08/2011;
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    Mihail N. Kolountzakis
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    ABSTRACT: A set $\Omega$, of Lebesgue measure 1, in the real line is called spectral if there is a set $\Lambda$ of real numbers such that the exponential functions $e_\lambda(x) = \exp(2\pi i \lambda x)$ form a complete orthonormal system on $L^2(\Omega)$. Such a set $\Lambda$ is called a spectrum of $\Omega$. In this note we present a simplified proof of the fact that any spectrum $\Lambda$ of a set $\Omega$ which is finite union of intervals must be periodic. The original proof is due to Bose and Madan.
    Journal of Fourier Analysis and Applications 02/2011; · 1.08 Impact Factor
  • Charalampos E Tsourakakis, Mihail N Kolountzakis, Gary L Miller
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    ABSTRACT: In this work, we introduce the notion of triangle sparsifiers, i.e., sparse graphs which are approximately the same to the original graph with re-spect to the triangle count. This results in a practical triangle counting method with strong theoretical guarantees. For instance, for unweighted graphs we show a randomized algorithm for approximately counting the number of triangles in a graph G, which proceeds as follows: keep each edge independently with probability p, enumerate the triangles in the spar-sified graph G and return the number of triangles found in G multiplied by p −3 . We prove that under mild assumptions on G and p our algorithm returns a good approximation for the number of triangles with high proba-bility. Specifically, we show that if p ≥ max (polylog(n)∆ t , polylog(n) t 1/3), where n, t, ∆, and T denote the number of vertices in G, the number of triangles in G, the maximum number of triangles an edge of G is contained and our triangle count estimate respectively, then T is strongly concentrated around t: Pr [|T − t| ≥ ≤ n −K . We illustrate the efficiency of our algorithm on various large real-world datasets where we obtain significant speedups. Finally, we investigate cut and spectral sparsifiers with respect to triangle counting and show that they are not optimal.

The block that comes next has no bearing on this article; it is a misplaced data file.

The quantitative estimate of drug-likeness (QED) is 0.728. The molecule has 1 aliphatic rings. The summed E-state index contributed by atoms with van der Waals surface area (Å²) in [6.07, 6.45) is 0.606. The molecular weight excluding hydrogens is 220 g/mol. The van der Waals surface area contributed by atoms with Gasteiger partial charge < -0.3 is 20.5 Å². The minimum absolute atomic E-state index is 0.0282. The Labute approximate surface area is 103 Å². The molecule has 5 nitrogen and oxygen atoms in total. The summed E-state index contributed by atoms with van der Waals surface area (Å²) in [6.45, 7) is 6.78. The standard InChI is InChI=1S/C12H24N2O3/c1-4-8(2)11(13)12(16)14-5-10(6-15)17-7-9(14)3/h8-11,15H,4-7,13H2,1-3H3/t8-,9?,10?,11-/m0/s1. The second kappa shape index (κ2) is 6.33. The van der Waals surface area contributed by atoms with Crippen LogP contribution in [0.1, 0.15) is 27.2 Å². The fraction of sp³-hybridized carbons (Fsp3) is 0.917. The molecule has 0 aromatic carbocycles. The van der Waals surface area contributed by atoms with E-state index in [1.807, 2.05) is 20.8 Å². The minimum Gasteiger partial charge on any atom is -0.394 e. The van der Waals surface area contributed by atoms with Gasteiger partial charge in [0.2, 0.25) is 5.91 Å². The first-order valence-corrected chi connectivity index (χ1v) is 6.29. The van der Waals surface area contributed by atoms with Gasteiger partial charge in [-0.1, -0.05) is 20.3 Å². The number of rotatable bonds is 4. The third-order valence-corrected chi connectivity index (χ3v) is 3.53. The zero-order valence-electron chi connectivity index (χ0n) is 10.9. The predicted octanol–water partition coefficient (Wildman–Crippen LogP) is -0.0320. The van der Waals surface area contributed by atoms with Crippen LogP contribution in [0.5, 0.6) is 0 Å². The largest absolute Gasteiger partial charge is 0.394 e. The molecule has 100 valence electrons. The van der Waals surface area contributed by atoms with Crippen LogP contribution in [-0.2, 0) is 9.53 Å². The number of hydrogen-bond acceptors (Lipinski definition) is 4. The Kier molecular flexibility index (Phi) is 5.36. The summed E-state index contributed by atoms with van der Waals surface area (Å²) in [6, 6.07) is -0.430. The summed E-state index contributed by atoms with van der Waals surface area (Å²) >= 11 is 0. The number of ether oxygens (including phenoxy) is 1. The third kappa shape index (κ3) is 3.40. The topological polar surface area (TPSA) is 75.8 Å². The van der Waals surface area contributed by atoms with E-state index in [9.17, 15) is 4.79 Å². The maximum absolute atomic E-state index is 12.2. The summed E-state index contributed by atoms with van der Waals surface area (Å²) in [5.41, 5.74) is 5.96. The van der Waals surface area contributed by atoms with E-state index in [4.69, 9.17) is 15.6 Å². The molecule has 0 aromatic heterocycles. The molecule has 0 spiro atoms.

Journal of Graph Algorithms and Applications 01/2011; 15(6).